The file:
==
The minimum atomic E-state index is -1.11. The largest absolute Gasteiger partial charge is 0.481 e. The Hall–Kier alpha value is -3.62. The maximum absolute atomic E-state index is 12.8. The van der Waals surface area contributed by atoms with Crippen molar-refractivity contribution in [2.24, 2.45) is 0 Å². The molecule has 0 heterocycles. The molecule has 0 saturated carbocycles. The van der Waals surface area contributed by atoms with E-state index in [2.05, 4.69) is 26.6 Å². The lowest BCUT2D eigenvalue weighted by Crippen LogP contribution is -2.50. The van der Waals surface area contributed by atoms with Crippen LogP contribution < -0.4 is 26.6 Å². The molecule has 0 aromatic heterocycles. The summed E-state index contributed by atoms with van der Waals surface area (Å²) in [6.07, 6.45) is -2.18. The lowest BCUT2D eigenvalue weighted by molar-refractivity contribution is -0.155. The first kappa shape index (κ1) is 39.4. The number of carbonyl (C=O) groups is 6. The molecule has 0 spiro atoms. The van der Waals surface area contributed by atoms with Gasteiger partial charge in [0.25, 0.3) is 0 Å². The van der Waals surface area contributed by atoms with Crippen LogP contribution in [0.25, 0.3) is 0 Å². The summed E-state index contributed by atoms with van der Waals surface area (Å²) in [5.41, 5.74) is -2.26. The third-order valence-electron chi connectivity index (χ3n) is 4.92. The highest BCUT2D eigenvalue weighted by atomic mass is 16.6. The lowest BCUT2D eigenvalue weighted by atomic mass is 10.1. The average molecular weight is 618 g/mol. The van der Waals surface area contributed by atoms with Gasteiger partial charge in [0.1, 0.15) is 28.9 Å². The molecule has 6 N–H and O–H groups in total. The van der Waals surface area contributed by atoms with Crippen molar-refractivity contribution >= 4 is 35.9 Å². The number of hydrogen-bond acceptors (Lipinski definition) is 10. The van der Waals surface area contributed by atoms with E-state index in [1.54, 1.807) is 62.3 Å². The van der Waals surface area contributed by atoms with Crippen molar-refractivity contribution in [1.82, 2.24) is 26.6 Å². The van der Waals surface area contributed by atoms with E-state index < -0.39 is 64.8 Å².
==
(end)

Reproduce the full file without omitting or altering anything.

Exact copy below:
The minimum atomic E-state index is -1.11. The largest absolute Gasteiger partial charge is 0.481 e. The Hall–Kier alpha value is -3.62. The maximum absolute atomic E-state index is 12.8. The van der Waals surface area contributed by atoms with Crippen molar-refractivity contribution in [2.24, 2.45) is 0 Å². The molecule has 0 heterocycles. The molecule has 0 saturated carbocycles. The van der Waals surface area contributed by atoms with E-state index in [2.05, 4.69) is 26.6 Å². The lowest BCUT2D eigenvalue weighted by Crippen LogP contribution is -2.50. The van der Waals surface area contributed by atoms with Crippen LogP contribution < -0.4 is 26.6 Å². The molecule has 0 aromatic heterocycles. The summed E-state index contributed by atoms with van der Waals surface area (Å²) in [6.07, 6.45) is -2.18. The lowest BCUT2D eigenvalue weighted by molar-refractivity contribution is -0.155. The first kappa shape index (κ1) is 39.4. The number of carbonyl (C=O) groups is 6. The molecule has 0 spiro atoms. The van der Waals surface area contributed by atoms with Gasteiger partial charge in [0.25, 0.3) is 0 Å². The van der Waals surface area contributed by atoms with Crippen LogP contribution in [0.25, 0.3) is 0 Å². The summed E-state index contributed by atoms with van der Waals surface area (Å²) in [5.41, 5.74) is -2.26. The third-order valence-electron chi connectivity index (χ3n) is 4.92. The highest BCUT2D eigenvalue weighted by atomic mass is 16.6. The lowest BCUT2D eigenvalue weighted by atomic mass is 10.1. The average molecular weight is 618 g/mol. The van der Waals surface area contributed by atoms with Gasteiger partial charge in [0.1, 0.15) is 28.9 Å². The molecule has 6 N–H and O–H groups in total. The van der Waals surface area contributed by atoms with Crippen molar-refractivity contribution >= 4 is 35.9 Å². The number of hydrogen-bond acceptors (Lipinski definition) is 10. The van der Waals surface area contributed by atoms with E-state index in [1.54, 1.807) is 62.3 Å². The van der Waals surface area contributed by atoms with Crippen molar-refractivity contribution in [1.82, 2.24) is 26.6 Å². The van der Waals surface area contributed by atoms with E-state index < -0.39 is 64.8 Å².